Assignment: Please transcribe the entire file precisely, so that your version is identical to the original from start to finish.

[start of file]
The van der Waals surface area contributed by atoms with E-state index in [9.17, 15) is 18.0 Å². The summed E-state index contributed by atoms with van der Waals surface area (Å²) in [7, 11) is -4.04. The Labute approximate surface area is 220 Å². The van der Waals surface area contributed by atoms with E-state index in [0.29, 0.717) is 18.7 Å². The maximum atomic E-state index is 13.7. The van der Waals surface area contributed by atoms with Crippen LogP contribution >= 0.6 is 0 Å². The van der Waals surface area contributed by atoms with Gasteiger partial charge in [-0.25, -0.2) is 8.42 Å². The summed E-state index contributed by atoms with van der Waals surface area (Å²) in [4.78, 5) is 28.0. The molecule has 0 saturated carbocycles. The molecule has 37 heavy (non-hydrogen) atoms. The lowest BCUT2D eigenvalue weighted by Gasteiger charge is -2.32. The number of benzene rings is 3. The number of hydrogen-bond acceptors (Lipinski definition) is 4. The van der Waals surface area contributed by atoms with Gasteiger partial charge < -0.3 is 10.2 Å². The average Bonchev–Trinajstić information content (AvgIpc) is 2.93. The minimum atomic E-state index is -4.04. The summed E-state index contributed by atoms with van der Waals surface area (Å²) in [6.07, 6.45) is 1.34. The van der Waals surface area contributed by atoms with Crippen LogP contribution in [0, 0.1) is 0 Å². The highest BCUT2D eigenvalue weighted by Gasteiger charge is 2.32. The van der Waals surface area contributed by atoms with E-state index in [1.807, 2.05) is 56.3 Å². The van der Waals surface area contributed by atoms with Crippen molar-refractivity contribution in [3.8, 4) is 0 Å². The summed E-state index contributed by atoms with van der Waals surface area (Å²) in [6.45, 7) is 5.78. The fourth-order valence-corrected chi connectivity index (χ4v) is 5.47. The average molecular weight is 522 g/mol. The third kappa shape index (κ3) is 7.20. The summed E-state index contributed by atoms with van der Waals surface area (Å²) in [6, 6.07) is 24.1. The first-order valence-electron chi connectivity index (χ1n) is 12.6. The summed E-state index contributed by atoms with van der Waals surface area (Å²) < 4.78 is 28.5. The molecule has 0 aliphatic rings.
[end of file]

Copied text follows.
The van der Waals surface area contributed by atoms with E-state index in [9.17, 15) is 18.0 Å². The summed E-state index contributed by atoms with van der Waals surface area (Å²) in [7, 11) is -4.04. The Labute approximate surface area is 220 Å². The van der Waals surface area contributed by atoms with E-state index in [0.29, 0.717) is 18.7 Å². The maximum atomic E-state index is 13.7. The van der Waals surface area contributed by atoms with Crippen LogP contribution >= 0.6 is 0 Å². The van der Waals surface area contributed by atoms with Gasteiger partial charge in [-0.25, -0.2) is 8.42 Å². The summed E-state index contributed by atoms with van der Waals surface area (Å²) in [4.78, 5) is 28.0. The molecule has 0 saturated carbocycles. The molecule has 37 heavy (non-hydrogen) atoms. The lowest BCUT2D eigenvalue weighted by Gasteiger charge is -2.32. The number of benzene rings is 3. The number of hydrogen-bond acceptors (Lipinski definition) is 4. The van der Waals surface area contributed by atoms with Gasteiger partial charge < -0.3 is 10.2 Å². The average Bonchev–Trinajstić information content (AvgIpc) is 2.93. The minimum atomic E-state index is -4.04. The summed E-state index contributed by atoms with van der Waals surface area (Å²) in [6.07, 6.45) is 1.34. The van der Waals surface area contributed by atoms with Crippen LogP contribution in [0, 0.1) is 0 Å². The highest BCUT2D eigenvalue weighted by Gasteiger charge is 2.32. The van der Waals surface area contributed by atoms with E-state index in [1.807, 2.05) is 56.3 Å². The van der Waals surface area contributed by atoms with Crippen molar-refractivity contribution in [3.8, 4) is 0 Å². The summed E-state index contributed by atoms with van der Waals surface area (Å²) in [6.45, 7) is 5.78. The fourth-order valence-corrected chi connectivity index (χ4v) is 5.47. The average molecular weight is 522 g/mol. The third kappa shape index (κ3) is 7.20. The summed E-state index contributed by atoms with van der Waals surface area (Å²) in [6, 6.07) is 24.1. The first-order valence-electron chi connectivity index (χ1n) is 12.6. The summed E-state index contributed by atoms with van der Waals surface area (Å²) < 4.78 is 28.5. The molecule has 0 aliphatic rings.